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Neuroimaging distinction between neurological and psychiatric disorders

  • Nicolas A. Crossley (a1), Jessica Scott (a1), Ian Ellison-Wright (a2) and Andrea Mechelli (a3)



It is unclear to what extent the traditional distinction between neurological and psychiatric disorders reflects biological differences.


To examine neuroimaging evidence for the distinction between neurological and psychiatric disorders.


We performed an activation likelihood estimation meta-analysis on voxel-based morphometry studies reporting decreased grey matter in 14 neurological and 10 psychiatric disorders, and compared the regional and network-level alterations for these two classes of disease. In addition, we estimated neuroanatomical heterogeneity within and between the two classes.


Basal ganglia, insula, sensorimotor and temporal cortex showed greater impairment in neurological disorders; whereas cingulate, medial frontal, superior frontal and occipital cortex showed greater impairment in psychiatric disorders. The two classes of disorders affected distinct functional networks. Similarity within classes was higher than between classes; furthermore, similarity within class was higher for neurological than psychiatric disorders.


From a neuroimaging perspective, neurological and psychiatric disorders represent two distinct classes of disorders.

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This is an open access article distributed under the terms of the Creative Commons Attribution (CC BY) licence.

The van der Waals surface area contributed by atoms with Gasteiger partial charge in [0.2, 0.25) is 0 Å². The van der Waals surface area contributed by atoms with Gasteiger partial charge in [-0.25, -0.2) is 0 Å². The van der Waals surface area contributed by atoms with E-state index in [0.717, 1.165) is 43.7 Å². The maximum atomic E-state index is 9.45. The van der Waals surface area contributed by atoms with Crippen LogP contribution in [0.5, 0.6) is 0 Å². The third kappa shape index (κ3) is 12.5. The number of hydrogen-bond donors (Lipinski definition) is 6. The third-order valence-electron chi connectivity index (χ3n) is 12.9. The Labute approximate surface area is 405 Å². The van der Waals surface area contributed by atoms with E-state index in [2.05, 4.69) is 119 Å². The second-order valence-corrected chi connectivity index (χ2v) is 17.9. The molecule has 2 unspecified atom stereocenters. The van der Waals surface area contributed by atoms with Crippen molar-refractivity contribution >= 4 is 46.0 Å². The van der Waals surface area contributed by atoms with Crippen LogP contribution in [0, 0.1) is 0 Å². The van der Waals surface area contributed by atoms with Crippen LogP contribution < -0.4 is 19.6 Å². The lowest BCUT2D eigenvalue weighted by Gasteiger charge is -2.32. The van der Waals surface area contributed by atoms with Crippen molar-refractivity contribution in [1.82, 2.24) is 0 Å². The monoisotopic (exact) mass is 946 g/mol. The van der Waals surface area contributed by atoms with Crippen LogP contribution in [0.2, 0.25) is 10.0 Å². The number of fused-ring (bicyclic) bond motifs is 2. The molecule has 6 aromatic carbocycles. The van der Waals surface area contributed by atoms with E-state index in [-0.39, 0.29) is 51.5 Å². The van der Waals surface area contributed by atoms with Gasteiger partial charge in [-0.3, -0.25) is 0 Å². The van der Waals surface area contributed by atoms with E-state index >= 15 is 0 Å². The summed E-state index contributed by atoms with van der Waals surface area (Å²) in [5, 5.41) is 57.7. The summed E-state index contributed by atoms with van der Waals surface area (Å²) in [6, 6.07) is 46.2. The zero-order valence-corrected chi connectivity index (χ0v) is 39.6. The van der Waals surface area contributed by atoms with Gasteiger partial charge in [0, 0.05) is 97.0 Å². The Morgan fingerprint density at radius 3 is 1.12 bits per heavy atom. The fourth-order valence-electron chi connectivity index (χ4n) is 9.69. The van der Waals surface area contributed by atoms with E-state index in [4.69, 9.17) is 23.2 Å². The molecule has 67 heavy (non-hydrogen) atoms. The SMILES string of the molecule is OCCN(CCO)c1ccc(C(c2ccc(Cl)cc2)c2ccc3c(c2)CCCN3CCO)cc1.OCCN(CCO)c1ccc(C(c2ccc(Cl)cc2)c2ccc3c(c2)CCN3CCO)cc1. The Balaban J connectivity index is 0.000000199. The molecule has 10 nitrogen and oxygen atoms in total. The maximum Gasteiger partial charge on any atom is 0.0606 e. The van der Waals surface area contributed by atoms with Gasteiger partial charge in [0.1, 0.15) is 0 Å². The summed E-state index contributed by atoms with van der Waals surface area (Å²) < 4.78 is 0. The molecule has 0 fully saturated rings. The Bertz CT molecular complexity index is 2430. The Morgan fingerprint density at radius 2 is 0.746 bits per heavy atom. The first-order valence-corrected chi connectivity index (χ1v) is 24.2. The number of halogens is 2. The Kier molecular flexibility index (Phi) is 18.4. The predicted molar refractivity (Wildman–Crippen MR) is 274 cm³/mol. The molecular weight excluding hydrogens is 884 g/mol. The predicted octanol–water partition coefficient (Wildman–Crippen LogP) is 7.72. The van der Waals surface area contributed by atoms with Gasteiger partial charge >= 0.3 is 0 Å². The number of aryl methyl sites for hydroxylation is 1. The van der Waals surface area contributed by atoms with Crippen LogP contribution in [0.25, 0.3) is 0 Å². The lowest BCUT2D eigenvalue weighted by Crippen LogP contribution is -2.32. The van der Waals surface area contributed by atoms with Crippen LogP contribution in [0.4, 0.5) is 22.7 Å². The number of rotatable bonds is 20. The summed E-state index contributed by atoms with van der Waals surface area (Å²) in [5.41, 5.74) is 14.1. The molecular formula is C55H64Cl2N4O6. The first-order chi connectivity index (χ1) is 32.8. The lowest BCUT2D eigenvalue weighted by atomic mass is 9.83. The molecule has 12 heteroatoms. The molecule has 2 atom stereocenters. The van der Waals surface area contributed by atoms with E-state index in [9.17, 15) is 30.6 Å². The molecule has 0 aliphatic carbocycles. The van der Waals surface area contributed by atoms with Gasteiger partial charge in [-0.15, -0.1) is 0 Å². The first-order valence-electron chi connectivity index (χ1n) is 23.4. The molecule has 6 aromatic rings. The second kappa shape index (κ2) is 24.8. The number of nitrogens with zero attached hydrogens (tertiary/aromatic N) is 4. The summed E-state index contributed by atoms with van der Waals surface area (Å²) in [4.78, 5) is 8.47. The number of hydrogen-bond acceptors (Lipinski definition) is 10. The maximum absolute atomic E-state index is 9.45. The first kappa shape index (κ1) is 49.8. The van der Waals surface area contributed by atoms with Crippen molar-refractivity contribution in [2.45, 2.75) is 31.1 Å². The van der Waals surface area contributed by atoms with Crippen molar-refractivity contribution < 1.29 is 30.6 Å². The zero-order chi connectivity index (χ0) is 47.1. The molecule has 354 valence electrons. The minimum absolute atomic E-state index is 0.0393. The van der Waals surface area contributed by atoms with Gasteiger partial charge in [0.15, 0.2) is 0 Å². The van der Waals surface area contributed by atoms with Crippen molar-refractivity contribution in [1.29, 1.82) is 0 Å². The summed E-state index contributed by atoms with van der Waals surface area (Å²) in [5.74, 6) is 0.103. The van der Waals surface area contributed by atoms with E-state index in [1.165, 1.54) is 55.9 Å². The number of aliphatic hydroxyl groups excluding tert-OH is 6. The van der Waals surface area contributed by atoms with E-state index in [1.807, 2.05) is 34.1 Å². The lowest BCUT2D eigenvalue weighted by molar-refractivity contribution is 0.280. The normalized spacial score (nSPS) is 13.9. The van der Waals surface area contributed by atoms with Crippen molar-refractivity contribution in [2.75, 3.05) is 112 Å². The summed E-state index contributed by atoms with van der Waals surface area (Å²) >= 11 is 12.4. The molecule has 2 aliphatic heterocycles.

Corresponding author

Andrea Mechelli, Department of Psychosis Studies, Institute of Psychiatry, King's College London, De Crespigny Park, London SE5 8AF, UK. Email:


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See editorial, pp. 373–374, this issue.

Declaration of interest




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Neuroimaging distinction between neurological and psychiatric disorders

  • Nicolas A. Crossley (a1), Jessica Scott (a1), Ian Ellison-Wright (a2) and Andrea Mechelli (a3)


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Neuroimaging distinction between neurological and psychiatric disorders

  • Nicolas A. Crossley (a1), Jessica Scott (a1), Ian Ellison-Wright (a2) and Andrea Mechelli (a3)
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Neuroimaging distinction between neurological and psychiatric disorders - was there really one?

Akshay Nair, Leonard Wolfson Clinical Training Fellow, UCL
18 November 2015

Dear Editor of the BJPsych,

I read with great interest the article by Crossley et al (2015) (1) and, whilst commending their work, I was surprised to arrive at the opposite conclusion to that of the authors. In their meta-analysis of structural MRI correlates of ‘psychiatric’ and ‘neurological’ conditions they find that both classifications appear to correlate with some distinct regional brain volume changes. In their discussion of these findings they conclude that their analysis lends weight to the argument that the disorders may be thought of as belonging to two distinct classes. I was surprised at this conclusion and would ask the reader to consider that these results may actually suggest the opposite for the following three reasons.